July 16, 2014
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*	• U.S. Environmental Protection Agency
mm "z Office of Inspector General
® I
At a Glance
Why We Did This Review
We performed this audit to
determine whether the
U.S. Environmental Protection
Agency (EPA) has been
effective in identifying and
deobligating unneeded
Drinking Water State Revolving
Fund (DWSRF) assistance
agreement funds and
preventing unwarranted
accumulations of unliquidated
obligations. Our objectives
were to determine whether
(1)	EPA and state actions
taken to address large
balances of DWSRF
unliquidated obligations
reduced such obligations, and
(2)	state lists of projects to be
funded by capitalization grants
realistically reflect the projects
that may be funded.
This report addresses the
following EPA goals and
cross-agency strategies:
•	Working to make a visible
difference in communities.
•	Protecting America's
Unliquidated Obligations Resulted in
Missed Opportunities to Improve
Drinking Water Infrastructure
When hundreds of millions of
DWSRF dollars remain idle, states
miss opportunities to improve the
health of their communities'
drinking water infrastructure and
the opportunity to infuse funds
into the economy and create jobs.
What We Found
We found that the EPA and the five states
we reviewed took many actions to reduce
DWSRF unliquidated balances, but those
actions have not reduced DWSRF
unliquidated balances to the goal of below
13 percent of the cumulative federal
capitalization grants awarded. For the
period we examined the five states
reviewed—California, Connecticut, Hawaii, Missouri and New Mexico—executed
small numbers of loans each year and did not maximize the use of all DWSRF
resources, including capitalization grant awards. State programs reviewed were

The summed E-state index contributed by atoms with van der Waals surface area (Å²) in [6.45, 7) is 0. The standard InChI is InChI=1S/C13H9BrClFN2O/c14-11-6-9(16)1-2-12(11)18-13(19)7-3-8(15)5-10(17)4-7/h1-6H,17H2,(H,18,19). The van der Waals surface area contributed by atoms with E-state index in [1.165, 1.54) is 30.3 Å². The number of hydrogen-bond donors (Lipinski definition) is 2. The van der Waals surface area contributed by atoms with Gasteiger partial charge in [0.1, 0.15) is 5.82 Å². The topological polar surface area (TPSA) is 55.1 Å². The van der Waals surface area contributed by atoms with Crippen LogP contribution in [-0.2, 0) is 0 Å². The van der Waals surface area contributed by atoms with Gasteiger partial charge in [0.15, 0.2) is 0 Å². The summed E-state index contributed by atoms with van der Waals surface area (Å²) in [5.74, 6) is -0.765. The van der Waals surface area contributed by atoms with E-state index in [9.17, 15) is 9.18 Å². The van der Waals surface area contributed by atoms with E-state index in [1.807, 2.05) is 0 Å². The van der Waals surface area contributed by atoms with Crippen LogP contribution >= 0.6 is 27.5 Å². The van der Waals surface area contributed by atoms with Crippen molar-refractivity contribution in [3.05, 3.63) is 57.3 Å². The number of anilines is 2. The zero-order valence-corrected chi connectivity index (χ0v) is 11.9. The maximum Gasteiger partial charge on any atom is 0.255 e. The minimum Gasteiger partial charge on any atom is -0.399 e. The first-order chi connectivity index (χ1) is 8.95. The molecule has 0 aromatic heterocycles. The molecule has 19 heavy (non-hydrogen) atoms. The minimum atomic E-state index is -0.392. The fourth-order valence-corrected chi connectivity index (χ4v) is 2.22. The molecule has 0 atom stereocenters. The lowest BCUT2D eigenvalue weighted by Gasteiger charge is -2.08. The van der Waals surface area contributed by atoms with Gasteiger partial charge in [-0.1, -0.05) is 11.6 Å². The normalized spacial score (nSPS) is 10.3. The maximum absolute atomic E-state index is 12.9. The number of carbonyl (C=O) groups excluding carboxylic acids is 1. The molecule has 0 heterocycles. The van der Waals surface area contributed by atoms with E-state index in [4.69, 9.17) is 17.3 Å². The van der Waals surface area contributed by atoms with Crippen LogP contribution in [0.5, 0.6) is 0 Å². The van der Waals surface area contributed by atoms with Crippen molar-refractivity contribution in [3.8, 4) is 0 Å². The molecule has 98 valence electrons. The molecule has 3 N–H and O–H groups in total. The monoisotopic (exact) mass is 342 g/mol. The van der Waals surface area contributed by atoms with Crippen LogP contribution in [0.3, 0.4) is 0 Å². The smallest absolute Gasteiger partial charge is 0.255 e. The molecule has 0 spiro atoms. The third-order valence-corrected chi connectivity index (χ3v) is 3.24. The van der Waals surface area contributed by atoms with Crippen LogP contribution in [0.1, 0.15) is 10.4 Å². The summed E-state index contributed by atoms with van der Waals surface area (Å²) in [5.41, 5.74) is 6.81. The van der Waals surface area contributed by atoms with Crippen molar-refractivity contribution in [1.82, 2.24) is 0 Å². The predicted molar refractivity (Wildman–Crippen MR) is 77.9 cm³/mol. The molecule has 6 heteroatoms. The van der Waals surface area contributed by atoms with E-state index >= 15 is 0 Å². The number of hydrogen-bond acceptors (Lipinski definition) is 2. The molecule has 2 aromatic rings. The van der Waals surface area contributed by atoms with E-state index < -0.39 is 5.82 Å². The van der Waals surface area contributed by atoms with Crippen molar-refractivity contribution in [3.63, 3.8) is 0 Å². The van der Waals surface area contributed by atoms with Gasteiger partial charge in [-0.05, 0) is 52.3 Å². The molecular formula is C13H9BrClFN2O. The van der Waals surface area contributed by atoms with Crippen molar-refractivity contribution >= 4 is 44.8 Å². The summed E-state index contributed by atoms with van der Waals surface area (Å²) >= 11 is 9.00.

not adequately projecting the DWSRF resources that would be available in the
future to enable the states to anticipate the amount of projects needed to be
ready for loan execution in a given year. As a result, $231 million of capitalization
grant funds remained idle, loans were not issued, and communities were not able
to implement needed drinking water improvements.
We also noted that states' project lists included in the capitalization grant
application—called fundable lists—did not reflect projects that would be funded in
the current year and overestimated the number of projects that will receive
funding. Less than one-third of the projects on the fundable lists we reviewed
resulted in executed DWSRF loans during the current grant year. We found that,
generally, these states did not have a consistent "ready-to-proceed" definition.
When projects are not ready to proceed, expected environmental benefits are
delayed. Because states use the fundable lists to justify their annual
capitalization grants, the fundable lists should communicate to the EPA and the
public the projects that will be funded with taxpayer money.
Recommendations and Planned Corrective Actions
For further information,
contact our public affairs office
at (202) 566-2391.
The full report is at:
We recommend that the Assistant Administrator for Water require states with
unliquidated obligations that exceed the Office of Water's 13-percent-cutoff goal
to project future cash flows to ensure funds are expended as efficiently as
possible. We also recommend that the Assistant Administrator develop guidance
for states on what projects are to be included on the fundable lists and require
regions, when reviewing capitalization grant applications, to ensure states are
complying with the guidance. The EPA agreed to take sufficient corrective
actions on most of the recommendations. The EPA still needs to take steps to
ensure states have adopted the EPA's guidance on the definition of "ready to